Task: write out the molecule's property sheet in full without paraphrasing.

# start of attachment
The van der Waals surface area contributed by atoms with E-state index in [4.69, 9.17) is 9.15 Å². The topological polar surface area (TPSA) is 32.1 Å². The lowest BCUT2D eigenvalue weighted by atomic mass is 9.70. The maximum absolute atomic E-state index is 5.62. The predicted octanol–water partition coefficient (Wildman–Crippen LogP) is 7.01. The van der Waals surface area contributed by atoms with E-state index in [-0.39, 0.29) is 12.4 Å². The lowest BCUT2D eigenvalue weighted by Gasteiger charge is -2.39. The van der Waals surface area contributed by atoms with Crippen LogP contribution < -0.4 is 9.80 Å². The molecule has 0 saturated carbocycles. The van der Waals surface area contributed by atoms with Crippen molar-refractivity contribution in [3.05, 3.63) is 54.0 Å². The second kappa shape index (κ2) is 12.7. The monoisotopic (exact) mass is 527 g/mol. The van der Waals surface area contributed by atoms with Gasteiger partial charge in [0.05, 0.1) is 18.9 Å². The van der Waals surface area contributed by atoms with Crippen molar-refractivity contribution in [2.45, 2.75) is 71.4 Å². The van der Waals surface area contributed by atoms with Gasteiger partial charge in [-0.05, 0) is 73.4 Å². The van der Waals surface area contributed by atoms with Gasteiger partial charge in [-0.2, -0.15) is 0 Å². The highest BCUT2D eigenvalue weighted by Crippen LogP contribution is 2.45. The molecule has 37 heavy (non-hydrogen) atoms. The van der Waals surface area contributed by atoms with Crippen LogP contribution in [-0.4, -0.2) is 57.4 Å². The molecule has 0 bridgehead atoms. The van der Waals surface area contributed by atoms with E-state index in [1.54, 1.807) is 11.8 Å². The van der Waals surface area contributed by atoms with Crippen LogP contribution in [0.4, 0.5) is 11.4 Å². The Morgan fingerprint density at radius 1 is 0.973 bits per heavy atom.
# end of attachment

The van der Waals surface area contributed by atoms with E-state index in [4.69, 9.17) is 9.15 Å². The topological polar surface area (TPSA) is 32.1 Å². The lowest BCUT2D eigenvalue weighted by atomic mass is 9.70. The maximum absolute atomic E-state index is 5.62. The predicted octanol–water partition coefficient (Wildman–Crippen LogP) is 7.01. The van der Waals surface area contributed by atoms with E-state index in [-0.39, 0.29) is 12.4 Å². The lowest BCUT2D eigenvalue weighted by Gasteiger charge is -2.39. The van der Waals surface area contributed by atoms with Crippen LogP contribution < -0.4 is 9.80 Å². The molecule has 0 saturated carbocycles. The van der Waals surface area contributed by atoms with Crippen molar-refractivity contribution in [3.05, 3.63) is 54.0 Å². The second kappa shape index (κ2) is 12.7. The monoisotopic (exact) mass is 527 g/mol. The van der Waals surface area contributed by atoms with Gasteiger partial charge in [0.05, 0.1) is 18.9 Å². The van der Waals surface area contributed by atoms with Crippen molar-refractivity contribution in [2.45, 2.75) is 71.4 Å². The van der Waals surface area contributed by atoms with Gasteiger partial charge in [-0.05, 0) is 73.4 Å². The van der Waals surface area contributed by atoms with Gasteiger partial charge in [-0.2, -0.15) is 0 Å². The highest BCUT2D eigenvalue weighted by Crippen LogP contribution is 2.45. The molecule has 37 heavy (non-hydrogen) atoms. The van der Waals surface area contributed by atoms with Crippen LogP contribution in [-0.4, -0.2) is 57.4 Å². The molecule has 0 bridgehead atoms. The van der Waals surface area contributed by atoms with E-state index in [1.54, 1.807) is 11.8 Å². The van der Waals surface area contributed by atoms with Crippen LogP contribution in [0.4, 0.5) is 11.4 Å². The Morgan fingerprint density at radius 1 is 0.973 bits per heavy atom.